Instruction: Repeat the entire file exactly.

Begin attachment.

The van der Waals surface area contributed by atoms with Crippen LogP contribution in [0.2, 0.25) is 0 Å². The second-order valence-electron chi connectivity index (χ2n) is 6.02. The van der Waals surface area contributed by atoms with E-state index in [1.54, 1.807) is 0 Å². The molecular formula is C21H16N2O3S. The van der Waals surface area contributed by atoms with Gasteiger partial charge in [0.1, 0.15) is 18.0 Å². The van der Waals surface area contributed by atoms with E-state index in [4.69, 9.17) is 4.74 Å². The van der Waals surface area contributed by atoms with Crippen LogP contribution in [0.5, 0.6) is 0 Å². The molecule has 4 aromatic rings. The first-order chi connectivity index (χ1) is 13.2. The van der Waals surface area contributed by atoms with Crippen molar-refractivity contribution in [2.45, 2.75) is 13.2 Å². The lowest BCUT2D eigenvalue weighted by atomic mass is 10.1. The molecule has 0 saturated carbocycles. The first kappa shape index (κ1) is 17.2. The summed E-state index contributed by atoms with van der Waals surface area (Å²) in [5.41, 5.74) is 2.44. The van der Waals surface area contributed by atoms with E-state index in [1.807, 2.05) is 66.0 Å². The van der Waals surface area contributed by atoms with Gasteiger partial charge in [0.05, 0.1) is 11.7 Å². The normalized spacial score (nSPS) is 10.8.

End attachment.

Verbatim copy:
The van der Waals surface area contributed by atoms with Crippen LogP contribution in [0.2, 0.25) is 0 Å². The second-order valence-electron chi connectivity index (χ2n) is 6.02. The van der Waals surface area contributed by atoms with E-state index in [1.54, 1.807) is 0 Å². The molecular formula is C21H16N2O3S. The van der Waals surface area contributed by atoms with Gasteiger partial charge in [0.1, 0.15) is 18.0 Å². The van der Waals surface area contributed by atoms with E-state index in [4.69, 9.17) is 4.74 Å². The van der Waals surface area contributed by atoms with Crippen LogP contribution in [0.5, 0.6) is 0 Å². The molecule has 4 aromatic rings. The first-order chi connectivity index (χ1) is 13.2. The van der Waals surface area contributed by atoms with Crippen molar-refractivity contribution in [2.45, 2.75) is 13.2 Å². The lowest BCUT2D eigenvalue weighted by atomic mass is 10.1. The molecule has 0 saturated carbocycles. The first kappa shape index (κ1) is 17.2. The summed E-state index contributed by atoms with van der Waals surface area (Å²) in [5.41, 5.74) is 2.44. The van der Waals surface area contributed by atoms with E-state index in [1.807, 2.05) is 66.0 Å². The van der Waals surface area contributed by atoms with Gasteiger partial charge in [0.05, 0.1) is 11.7 Å². The normalized spacial score (nSPS) is 10.8.